Sweetest NCAA Memories #13: Adam Morrison’s Tears

Posted by rtmsf on March 6th, 2009

memories

RTC asked its legion of correspondents, charlatans, sycophants, toadies and other hangers-on to send us their very favorite March Madness memory,  something that had a visceral effect on who they are as a person and college basketball fan today.  Not surprisingly, many of the submissions were excellent and if you’re not fired up reading them, then you need to head back over to PerezHilton for the rest of this month.  We’ve chosen the sixteen best, and we’ll be counting them down over the next two weeks as we approach the 2009 NCAA Tournament.

Adam Morrison Bawls at Midcourt  (submitted by Sam Wasson of bleedCrimson.net)

morrison-crying

Back in 2006 I had to travel for work during the NCAA Tournament. I was not pleased, I missed a bunch of the first and second round games. I happened to still be out on travel in Georgia and it was Thursday night. I came back from dinner with my co-workers and settled in to watch the game that was being shown on CBS in that region. That game happened to be UCLA vs. Gonzaga. Since I traditionally participate in a bracket or two during March Madness, and being the dumb mid-major loving guy that I am, I had picked Gonzaga to advance and of course was rooting for the Zags. Everyone knows what happened in the game, but I distinctly remember standing – not sitting – but standing in front of the t.v. in my hotel room as Gus Johnson screamed, WHAT A GAME!!!, WHAT A GAME!!!! Even though Gonzaga lost, that game was a quintessential example of why college basketball and March Madness will always be better than anything pro team sports can offer up.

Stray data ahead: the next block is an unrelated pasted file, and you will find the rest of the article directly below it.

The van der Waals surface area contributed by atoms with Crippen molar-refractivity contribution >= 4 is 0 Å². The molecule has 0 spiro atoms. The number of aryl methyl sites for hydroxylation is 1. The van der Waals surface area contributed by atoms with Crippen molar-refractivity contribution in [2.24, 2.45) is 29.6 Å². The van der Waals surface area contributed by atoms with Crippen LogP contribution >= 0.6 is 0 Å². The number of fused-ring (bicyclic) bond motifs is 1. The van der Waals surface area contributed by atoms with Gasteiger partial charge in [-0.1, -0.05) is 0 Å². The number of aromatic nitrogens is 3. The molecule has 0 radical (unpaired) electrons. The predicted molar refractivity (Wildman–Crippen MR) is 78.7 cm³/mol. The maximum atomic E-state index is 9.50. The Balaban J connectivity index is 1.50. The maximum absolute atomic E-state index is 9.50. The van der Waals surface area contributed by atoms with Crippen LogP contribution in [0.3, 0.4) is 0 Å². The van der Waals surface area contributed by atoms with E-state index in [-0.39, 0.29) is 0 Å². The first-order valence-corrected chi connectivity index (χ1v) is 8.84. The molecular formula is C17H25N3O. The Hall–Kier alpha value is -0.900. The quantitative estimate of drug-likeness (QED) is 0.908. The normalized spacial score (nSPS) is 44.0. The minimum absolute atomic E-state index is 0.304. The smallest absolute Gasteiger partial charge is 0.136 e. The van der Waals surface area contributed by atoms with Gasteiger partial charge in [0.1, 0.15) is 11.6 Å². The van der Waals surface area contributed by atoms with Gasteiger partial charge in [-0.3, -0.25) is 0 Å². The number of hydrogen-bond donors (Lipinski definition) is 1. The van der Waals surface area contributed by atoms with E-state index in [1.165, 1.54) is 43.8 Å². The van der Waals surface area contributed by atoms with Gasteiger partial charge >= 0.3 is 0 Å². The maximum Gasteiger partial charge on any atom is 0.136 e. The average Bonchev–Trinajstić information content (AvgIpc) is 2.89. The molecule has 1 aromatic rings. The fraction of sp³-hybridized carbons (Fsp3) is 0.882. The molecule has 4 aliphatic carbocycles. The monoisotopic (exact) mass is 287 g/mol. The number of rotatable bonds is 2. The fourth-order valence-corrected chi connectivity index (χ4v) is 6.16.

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Sweetest NCAA Memories #14: Coppin St.